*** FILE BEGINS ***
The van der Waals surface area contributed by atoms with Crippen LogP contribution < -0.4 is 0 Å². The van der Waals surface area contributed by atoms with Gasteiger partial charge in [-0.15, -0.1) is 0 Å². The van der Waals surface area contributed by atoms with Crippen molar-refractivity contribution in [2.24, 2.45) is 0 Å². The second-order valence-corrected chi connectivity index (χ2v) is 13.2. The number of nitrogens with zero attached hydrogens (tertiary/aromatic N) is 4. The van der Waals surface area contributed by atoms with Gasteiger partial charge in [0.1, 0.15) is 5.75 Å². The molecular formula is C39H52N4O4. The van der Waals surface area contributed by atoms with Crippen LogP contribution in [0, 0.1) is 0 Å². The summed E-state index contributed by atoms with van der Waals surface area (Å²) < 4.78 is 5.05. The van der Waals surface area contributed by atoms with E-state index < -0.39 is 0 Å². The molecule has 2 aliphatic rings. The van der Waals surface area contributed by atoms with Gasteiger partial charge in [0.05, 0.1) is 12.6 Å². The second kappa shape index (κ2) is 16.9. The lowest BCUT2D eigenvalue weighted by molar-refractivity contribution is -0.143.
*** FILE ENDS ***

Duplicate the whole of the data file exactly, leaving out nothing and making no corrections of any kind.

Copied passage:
The van der Waals surface area contributed by atoms with Crippen LogP contribution < -0.4 is 0 Å². The van der Waals surface area contributed by atoms with Gasteiger partial charge in [-0.15, -0.1) is 0 Å². The van der Waals surface area contributed by atoms with Crippen molar-refractivity contribution in [2.24, 2.45) is 0 Å². The second-order valence-corrected chi connectivity index (χ2v) is 13.2. The number of nitrogens with zero attached hydrogens (tertiary/aromatic N) is 4. The van der Waals surface area contributed by atoms with Gasteiger partial charge in [0.1, 0.15) is 5.75 Å². The molecular formula is C39H52N4O4. The van der Waals surface area contributed by atoms with Crippen LogP contribution in [0, 0.1) is 0 Å². The summed E-state index contributed by atoms with van der Waals surface area (Å²) < 4.78 is 5.05. The van der Waals surface area contributed by atoms with E-state index < -0.39 is 0 Å². The molecule has 2 aliphatic rings. The van der Waals surface area contributed by atoms with Gasteiger partial charge in [0.05, 0.1) is 12.6 Å². The second kappa shape index (κ2) is 16.9. The lowest BCUT2D eigenvalue weighted by molar-refractivity contribution is -0.143.